Growing Up Female During the Regency and Victorian Eras

Regency and Victorian Eras: Growing Up Female in the Country

Young girls had little control over their lives during the Regency and Victorian eras. Their lives were strictly regulated by nurses and governesses. The girls were expected to practice correct moral and social standards. Responsibilities to family and name were numerous. Young girls learnt the necessity of benevolence. Charitable acts were taught by mothers and other female relatives.



Other than this “insistence” on their daughters showing condescension, parental involvement in their daughters’ educations was very limited. Remaining remote and indifferent was more the mode of the day. Mothers were traditionally active with their own social lives. Children remained at home with nurses/governesses while their mothers lived an active social life. Girls remained under the control of their nannies or governesses until they were old enough to make their debut into Society. Children often knew more affection from the house’s servants than did their parents.

Even when in residence, parents often preferred formal “daily visits” with their children rather than interacting with them informally. During the “children’s hour,” the young ones “performed” for their parents in carefully prepared exhibitions of what they had learned during their studies. The children, essentially, lived in a different world upstairs, and they were at the mercy of their caregivers. Sometimes, children resided in another of the family’s properties, or they were left in the country while their parents saw to their father’s developing political career in London. And Heaven Forbid, a marriage knew its troubles. Female children might be foisted off on other relatives or sent to live abroad under the care of a distant relative or governess. Male children were sent away to school and experienced a different type of isolation.

The segregation from the family extended to all parts of the child’s life: meals, sleeping quarters, and entertainment. Larger houses might have both day and night nurseries, as well as separate rooms for the older children. Food was often monotonous. Separate meals were prepared for the nursery. Furniture inside the nursery was often shabby. Girls often received a doll’s house, a rocking horse, and a painted screen as toys.



During the Victorian era, girls were dressed in numerous petticoats. During the winter, the petticoats were made of flannel. In the summer, they were starched stiff. Black-buttoned shoes, elaborate hats, and pelisses were worn out of doors. The same clothes were not worn for both morning and afternoon activities, and another change of clothes was required for the formal visits with their parents.


About Regina Jeffers

Regina Jeffers is the award-winning author of Austenesque, Regency and historical romantic suspense.
This entry was posted in British history, customs and tradiitons, Great Britain, Living in the Regency, Living in the UK, Regency era, Victorian era and tagged , , , , . Bookmark the permalink.

8 Responses to Growing Up Female During the Regency and Victorian Eras

  1. carolcork says:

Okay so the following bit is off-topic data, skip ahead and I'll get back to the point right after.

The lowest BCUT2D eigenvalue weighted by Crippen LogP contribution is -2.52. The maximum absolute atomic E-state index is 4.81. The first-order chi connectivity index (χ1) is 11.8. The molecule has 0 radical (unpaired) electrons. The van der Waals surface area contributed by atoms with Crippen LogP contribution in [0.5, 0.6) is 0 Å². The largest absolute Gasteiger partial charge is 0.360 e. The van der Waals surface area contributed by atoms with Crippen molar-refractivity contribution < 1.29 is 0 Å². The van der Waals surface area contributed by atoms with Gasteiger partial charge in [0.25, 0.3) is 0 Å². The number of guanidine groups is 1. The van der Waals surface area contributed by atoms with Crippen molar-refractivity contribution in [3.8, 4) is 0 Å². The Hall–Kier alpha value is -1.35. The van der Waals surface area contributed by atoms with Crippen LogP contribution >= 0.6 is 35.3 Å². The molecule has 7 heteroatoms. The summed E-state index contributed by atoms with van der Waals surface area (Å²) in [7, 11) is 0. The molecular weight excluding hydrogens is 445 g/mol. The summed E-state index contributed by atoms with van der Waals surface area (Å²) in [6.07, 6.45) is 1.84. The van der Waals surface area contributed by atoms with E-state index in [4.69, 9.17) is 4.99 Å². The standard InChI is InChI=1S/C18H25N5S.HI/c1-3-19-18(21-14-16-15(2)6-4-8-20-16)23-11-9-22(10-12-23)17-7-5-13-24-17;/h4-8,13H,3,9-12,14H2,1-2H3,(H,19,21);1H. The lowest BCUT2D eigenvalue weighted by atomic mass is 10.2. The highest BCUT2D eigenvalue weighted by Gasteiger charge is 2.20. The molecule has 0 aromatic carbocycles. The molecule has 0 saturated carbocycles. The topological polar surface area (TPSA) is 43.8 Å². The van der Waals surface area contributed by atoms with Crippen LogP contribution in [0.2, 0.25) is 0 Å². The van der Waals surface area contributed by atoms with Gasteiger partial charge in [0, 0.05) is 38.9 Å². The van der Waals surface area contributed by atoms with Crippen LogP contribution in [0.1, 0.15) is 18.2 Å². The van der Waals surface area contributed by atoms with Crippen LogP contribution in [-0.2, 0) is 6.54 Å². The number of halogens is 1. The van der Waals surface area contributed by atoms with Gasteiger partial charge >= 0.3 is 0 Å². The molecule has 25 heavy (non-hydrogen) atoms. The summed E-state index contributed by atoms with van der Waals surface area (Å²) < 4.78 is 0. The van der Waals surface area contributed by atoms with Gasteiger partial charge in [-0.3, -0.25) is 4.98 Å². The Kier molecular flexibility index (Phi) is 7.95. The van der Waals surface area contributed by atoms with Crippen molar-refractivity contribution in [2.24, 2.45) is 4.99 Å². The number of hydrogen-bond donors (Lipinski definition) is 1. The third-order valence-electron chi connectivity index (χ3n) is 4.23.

Regina, I’m so glad I wasn’t born during those eras.

  2. Regina, thank you for this very interesting post. Today we would call these families dysfunctional.

    • When I taught school, the guidance counselor would often tell me a child acted a certain way because his family was “dysfunctional.” My response was always “What family isn’t dysfunctional in its own way?” As I write in the Regency period, I am often asked if I would want to live in those times. I will admit I prefer the “niceties” of society, etc., to the modern slang and ways of thinking; however, that being said, I would be a “bluestocking,” a woman who read extensively and pushed the lines of propriety. Heck, I am that even now. The “good old boy” system in the South is often reminiscent of some of the ways women were treated then.

  3. Julia Tagan says:

    Fascinating post. My parents, who are both English, were shipped off to boarding school before the age of ten. And both were thrilled to get away from their strict parents. Such a different time from today!

    • Julia, I have English friends who speak fondly of their years in boarding school and others who have the most abhorrent remarks about the experience.
      Thanks for joining me today. I appreciate your insights.

  4. lois losh says:

    My mother, born in 1920, & certainly no Victorian, told an interesting story about petticoat. The heavy winter flannel didn’t come off or switch to the lighter cotton variety until June 1st. She said those warm Spring days could be awful in those hot undergarments. I wonder if this was true in Recency & Victorian times….a specific date to Change seasonal garments vs the temperature?

    • I will see if I can find any info. on the dates, Lois. I do not believe I have ever seen anything in print to indicate when they might change out of the heavier undergarments. I would imagine some of the decision would depend upon whether one lived in Town or in the country. The beau monde retreated to their country houses during the summer because London was so stifling. The Season for young girls to make their Come Outs was the spring. I would not imagine their wearing flannel then.

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